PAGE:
Looking for a mortgage may cause multiple lenders to request your credit report, even though you’re only looking for one loan. To allow for this, the score counts multiple mortgage inquiries in any 14-day period as just one inquiry. So from the stand point of shopping for a mortgage, it’s not the quantity of inquires, it’s the time frame in which inquires occur. In addition, the score ignores all mortgage inquiries made in the 30 days prior to scoring.

    When getting quotes, I like your idea of a “stated” mid score once the borrower knows that number. It minimizes the number of times the borrower gives out their social security number, and that’s important from an identity protection standpoint.

  7. Vantage Score will compete with Fair Isaac (FICO). VantageScrore and Fico use two different sets of calculations to come up with a score. The patent of this new formula knocks out the middle man for the 3 big bureaus. Instead of all of them using FICO, they now all own their own formula that they hope will dominate the lending market. I think this will take the lending market a while to migrate if it ever does. All software and underwriting guidelines are based on the FICO. This would be quiet an undertaking and I would think expensive for mortgage lenders alone to change. The same problem that FICO has always had will inevitably be a problem with VantageScore; not correct information being reported. If one has incorrect information then the score is still miscalculated. Any consumer that has dealt with disputing a knick on their report will still have to with VantageScore.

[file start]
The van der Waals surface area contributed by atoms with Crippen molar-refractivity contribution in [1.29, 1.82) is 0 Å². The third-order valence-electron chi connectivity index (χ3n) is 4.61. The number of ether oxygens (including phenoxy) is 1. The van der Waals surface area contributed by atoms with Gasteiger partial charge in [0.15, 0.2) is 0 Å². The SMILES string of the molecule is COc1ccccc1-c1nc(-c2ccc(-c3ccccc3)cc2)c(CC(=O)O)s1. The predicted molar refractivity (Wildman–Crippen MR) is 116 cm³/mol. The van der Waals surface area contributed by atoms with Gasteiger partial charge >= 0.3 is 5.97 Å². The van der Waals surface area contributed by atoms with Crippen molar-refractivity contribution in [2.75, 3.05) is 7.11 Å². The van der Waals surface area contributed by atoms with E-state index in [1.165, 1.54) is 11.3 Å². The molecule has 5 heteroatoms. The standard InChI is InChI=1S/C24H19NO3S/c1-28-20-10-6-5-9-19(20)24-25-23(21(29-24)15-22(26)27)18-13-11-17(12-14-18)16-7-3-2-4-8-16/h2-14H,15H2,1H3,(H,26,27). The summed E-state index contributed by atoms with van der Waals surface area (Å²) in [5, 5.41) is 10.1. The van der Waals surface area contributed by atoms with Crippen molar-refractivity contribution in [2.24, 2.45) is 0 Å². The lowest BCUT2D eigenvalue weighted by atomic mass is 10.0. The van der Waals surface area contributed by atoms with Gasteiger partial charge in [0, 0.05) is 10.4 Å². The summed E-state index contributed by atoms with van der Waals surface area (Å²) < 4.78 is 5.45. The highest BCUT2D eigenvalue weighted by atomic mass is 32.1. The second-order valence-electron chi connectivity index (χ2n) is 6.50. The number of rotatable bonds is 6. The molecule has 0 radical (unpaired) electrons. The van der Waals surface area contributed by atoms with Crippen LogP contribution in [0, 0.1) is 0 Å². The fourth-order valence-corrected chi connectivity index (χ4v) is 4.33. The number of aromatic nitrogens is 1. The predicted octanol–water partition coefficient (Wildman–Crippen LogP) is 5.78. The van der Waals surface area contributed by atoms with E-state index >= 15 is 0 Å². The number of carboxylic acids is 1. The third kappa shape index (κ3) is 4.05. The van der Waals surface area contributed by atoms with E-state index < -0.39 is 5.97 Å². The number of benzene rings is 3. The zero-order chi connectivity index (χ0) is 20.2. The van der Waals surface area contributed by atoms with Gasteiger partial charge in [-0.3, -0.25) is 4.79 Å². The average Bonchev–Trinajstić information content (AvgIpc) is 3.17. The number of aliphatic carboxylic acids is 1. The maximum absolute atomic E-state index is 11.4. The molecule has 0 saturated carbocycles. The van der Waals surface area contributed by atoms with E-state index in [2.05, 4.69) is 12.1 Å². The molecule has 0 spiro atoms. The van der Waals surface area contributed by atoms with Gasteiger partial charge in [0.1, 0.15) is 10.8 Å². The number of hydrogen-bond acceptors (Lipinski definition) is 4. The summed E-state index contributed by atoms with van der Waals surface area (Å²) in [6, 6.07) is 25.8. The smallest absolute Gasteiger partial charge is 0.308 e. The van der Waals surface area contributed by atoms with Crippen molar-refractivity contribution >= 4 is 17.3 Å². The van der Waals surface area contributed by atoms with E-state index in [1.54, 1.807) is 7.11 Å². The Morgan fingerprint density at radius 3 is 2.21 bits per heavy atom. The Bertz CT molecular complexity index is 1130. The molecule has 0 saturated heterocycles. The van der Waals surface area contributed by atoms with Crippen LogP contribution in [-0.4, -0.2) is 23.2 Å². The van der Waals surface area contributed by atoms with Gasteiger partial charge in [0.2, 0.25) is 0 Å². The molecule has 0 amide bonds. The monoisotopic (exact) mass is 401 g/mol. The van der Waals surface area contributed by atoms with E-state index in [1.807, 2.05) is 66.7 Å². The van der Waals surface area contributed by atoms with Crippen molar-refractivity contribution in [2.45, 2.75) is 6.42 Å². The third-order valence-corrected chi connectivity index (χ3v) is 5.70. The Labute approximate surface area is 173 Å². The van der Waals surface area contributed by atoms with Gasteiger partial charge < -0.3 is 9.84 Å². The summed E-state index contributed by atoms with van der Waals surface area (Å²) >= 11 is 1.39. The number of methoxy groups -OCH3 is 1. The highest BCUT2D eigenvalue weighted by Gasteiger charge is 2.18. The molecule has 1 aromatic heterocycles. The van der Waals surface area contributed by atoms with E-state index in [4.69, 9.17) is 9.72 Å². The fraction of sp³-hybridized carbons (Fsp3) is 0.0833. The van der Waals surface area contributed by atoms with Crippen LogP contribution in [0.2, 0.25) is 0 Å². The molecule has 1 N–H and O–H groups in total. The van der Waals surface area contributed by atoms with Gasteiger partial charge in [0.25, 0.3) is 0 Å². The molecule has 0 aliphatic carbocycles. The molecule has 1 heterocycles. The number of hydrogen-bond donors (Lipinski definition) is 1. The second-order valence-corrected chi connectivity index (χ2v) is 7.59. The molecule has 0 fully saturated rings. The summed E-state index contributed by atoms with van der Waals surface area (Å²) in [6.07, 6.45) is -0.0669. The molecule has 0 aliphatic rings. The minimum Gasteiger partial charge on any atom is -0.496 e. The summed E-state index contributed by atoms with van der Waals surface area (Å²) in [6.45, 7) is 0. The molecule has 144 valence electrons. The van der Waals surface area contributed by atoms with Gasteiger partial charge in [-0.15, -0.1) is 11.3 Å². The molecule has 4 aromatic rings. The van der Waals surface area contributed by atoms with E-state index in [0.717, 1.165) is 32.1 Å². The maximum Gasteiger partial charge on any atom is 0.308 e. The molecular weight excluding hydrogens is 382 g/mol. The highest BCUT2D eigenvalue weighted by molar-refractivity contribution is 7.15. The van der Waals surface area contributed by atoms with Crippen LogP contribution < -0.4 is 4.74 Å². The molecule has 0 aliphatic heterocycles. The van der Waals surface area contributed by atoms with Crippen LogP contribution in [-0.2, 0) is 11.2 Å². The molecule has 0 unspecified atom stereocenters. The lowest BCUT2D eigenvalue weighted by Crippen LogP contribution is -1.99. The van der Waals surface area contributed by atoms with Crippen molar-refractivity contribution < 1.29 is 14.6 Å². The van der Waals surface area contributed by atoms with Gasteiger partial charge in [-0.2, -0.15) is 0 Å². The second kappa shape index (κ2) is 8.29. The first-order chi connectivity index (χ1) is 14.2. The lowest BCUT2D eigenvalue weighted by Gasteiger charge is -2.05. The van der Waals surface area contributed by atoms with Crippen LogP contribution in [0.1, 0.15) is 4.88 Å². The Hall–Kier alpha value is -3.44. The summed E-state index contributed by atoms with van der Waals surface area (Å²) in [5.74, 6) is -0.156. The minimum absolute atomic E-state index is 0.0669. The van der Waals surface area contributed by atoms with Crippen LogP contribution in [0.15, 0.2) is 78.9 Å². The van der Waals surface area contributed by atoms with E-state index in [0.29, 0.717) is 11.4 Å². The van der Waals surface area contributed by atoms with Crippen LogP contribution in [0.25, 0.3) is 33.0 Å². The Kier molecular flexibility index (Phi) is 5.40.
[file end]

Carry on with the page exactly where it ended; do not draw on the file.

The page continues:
Also, Ardel,

    For mortgages specifically getting multiple reports is usually okay if they are all run within 30-40 days of each other. When a mortgage company runs credit it is evident that it is for a mortgage. I am not sure of the specifics but if you look at a report you can see if a creditor is revolving, real estate, installation, or auto. Different reports call them different things but mortgages come up as MTG or Real Estate.

  8. Denise,

    I respectfully differ with you on the matter of the running a credit report for a new mortgage multiple times in “30-40 days of each other”.
    I stand by the information that I provided in the earlier post. I would refer you to and the “Credit Education” link.

    If you have information that says… “it’s usually okay if they are all run within 30-40 day of each other”, I’d be interested in you directing that to me.

  9. The Vantagescore is just an invention by the credit bureaus designed to fatten the wallets of their primary customers…THE LENDERS. I have no doubt that the Vantagescore will significantly lower credit scores across the board..thus allowing creditors to raise interest rates on existing revolving accounts, disqualify on prime offers (0% interest), and baulk at offering the lowest mortagage rates. My FICO was 744, but the Vantagescore rates me as C. My primary reason for a lower score? My “average loan amount across open, recently reported reasl estate accounts” is too low. WHAT? So I get a lower score because I only borrowed 175K to buy a house instead of 300K? What kind of BULLsh*t is that?????